Brood’s Clues: New Mapping Approach Puts Cicadas in Focus
By Leslie Mertz, Ph.D.
Vast numbers of creatures are preparing to arise from beneath the ground this year, but it isn’t a TV episode of Stranger Things or a scene from a vampire movie. Rather, it is the real-life, millions-strong arrival of periodical cicadas, known collectively as Brood X, that emerge en masse every 17 years.
The short-lived show, complete with its deafening racket of buzzy male songs, will only last a few weeks while mating frenzy and egg-laying are accomplished. The adults will then die off, and the larvae will hatch from the eggs and burrow back underground to remain until the next big group emergence in 2038.
Entomologist John Cooley, Ph.D., is especially excited about Brood X this year, because its timing coincides with the release of a new approach that promises a better understanding of cicada broods and whether their ranges are shifting due to climate change or other causes. Cooley, a professor in the Department of Ecology and Evolutionary Biology at the University of Connecticut-Hartford, is lead author of a report describing the new cicada-mapping approach, published last week in the Annals of the Entomological Society of America.
Cooley has been interested in cicadas since his Midwest childhood summers spent listening to the annual summer cicada Neotibicen pruinosus, sometimes known as a scissors grinder. “It had dusk choruses of EEEEEEE-oo, EEEEEEE-oo, EEEEEEE-oo that were just mind-blowing,” he says. “Then you’d catch them: As nymphs, they’re like little tanks, and when they’re adults they’re these big fight-y insects, so it was endless fascination!”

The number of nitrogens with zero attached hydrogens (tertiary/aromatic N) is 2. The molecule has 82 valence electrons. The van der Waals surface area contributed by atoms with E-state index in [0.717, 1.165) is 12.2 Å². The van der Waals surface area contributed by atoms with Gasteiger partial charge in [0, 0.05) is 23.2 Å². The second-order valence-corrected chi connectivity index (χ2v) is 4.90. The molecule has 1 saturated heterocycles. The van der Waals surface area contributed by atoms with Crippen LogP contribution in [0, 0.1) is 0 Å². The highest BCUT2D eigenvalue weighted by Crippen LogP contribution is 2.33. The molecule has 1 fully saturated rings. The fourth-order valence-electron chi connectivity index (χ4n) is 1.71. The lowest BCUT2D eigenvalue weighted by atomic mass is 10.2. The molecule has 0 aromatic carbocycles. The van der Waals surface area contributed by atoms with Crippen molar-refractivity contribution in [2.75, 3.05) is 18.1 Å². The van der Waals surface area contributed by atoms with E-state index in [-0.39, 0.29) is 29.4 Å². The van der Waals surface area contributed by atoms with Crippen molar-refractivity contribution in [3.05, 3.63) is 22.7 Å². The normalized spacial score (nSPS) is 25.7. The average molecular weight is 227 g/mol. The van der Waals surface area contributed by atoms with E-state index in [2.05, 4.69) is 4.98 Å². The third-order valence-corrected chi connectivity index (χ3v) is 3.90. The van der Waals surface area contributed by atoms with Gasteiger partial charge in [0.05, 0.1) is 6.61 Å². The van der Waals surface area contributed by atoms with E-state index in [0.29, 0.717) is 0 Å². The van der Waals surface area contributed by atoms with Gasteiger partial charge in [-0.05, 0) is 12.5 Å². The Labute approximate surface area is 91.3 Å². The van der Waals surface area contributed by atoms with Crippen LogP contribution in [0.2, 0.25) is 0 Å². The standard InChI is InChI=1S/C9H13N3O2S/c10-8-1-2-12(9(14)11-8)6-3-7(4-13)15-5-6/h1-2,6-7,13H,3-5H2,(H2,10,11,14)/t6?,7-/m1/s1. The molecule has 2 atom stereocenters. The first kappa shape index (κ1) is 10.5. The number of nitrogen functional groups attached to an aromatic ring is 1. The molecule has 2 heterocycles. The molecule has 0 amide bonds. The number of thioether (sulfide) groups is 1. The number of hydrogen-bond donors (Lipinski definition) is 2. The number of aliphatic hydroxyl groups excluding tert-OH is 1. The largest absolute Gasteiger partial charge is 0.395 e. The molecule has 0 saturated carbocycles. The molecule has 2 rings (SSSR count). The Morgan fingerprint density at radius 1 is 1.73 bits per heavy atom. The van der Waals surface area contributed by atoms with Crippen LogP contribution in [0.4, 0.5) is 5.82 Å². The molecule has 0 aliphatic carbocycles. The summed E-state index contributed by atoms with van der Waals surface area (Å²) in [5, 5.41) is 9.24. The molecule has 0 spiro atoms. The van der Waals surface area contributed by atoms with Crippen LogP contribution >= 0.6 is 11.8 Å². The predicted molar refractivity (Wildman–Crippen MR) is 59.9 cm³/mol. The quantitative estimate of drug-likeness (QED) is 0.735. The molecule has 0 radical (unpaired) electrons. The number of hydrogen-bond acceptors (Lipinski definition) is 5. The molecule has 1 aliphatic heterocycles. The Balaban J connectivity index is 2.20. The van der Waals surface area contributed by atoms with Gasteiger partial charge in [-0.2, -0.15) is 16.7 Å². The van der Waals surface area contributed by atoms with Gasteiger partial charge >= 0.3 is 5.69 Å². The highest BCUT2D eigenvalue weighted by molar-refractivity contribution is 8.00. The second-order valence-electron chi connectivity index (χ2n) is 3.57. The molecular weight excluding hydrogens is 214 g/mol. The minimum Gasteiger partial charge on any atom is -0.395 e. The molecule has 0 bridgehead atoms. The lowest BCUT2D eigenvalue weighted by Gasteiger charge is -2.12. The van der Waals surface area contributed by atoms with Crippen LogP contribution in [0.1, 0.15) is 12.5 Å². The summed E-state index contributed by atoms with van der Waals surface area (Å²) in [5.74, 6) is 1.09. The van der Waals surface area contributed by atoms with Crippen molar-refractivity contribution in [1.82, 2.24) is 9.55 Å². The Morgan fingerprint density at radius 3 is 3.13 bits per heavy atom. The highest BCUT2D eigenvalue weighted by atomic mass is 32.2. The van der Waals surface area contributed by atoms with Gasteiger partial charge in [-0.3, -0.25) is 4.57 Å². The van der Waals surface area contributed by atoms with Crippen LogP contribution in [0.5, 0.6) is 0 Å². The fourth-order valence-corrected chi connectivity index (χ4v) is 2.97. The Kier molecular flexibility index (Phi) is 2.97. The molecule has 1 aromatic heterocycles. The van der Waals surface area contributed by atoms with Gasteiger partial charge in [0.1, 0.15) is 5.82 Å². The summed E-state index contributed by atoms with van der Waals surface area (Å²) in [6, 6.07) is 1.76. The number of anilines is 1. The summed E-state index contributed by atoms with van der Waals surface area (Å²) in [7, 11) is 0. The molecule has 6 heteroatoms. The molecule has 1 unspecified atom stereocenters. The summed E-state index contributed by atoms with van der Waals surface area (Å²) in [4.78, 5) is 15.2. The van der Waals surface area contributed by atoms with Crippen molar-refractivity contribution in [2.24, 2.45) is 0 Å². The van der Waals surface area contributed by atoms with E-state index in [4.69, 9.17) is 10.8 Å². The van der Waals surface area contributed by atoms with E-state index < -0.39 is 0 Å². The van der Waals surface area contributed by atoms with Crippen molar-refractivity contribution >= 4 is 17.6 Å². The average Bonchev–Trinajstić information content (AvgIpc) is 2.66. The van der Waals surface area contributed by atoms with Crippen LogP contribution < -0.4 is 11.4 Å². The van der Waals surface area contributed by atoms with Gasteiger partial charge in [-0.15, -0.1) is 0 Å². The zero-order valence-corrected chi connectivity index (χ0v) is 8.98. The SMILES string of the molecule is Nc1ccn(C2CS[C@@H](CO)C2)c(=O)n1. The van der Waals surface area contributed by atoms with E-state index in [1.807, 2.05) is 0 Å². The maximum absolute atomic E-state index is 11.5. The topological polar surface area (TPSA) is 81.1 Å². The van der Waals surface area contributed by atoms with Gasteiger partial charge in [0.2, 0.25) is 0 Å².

His enchantment with cicadas continued into college when he began exploring the so-called periodical cicadas, or those that emerge in large groups either every 13 years or every 17 years. Brood X is the most widespread and largest of the emergences, and includes all three of the 17-year-cycle species—Magicicada septendecim, M. cassini, and M. septendecula—that arise together every 17th spring to congregate on trees throughout much of the eastern-central United States. Besides Brood X, 11 additional 17-year broods plus three more 13-year broods of periodical cicadas occur in the United States.
“When you’re talking about periodical cicadas, you quickly get into questions about the evolution of the species and the broods, and many of the hypotheses make an appeal to their geographical distribution, or the biogeography,” Cooley says. “To do that, you need fine-scale maps, but the maps that were in existence at the time were county-level at best, which are too crude to determine whether broods overlap or ranges are changing or to understand differences in the life cycles of broods (13- versus 17-year cycles) and the potential for gene flow (interbreeding) between different broods or life cycles.”
To fix that problem, Cooley and University of Connecticut colleagues Christine Simon, Ph.D., and David Marshall, Ph.D., set out to construct much more precise maps for these intriguing bugs.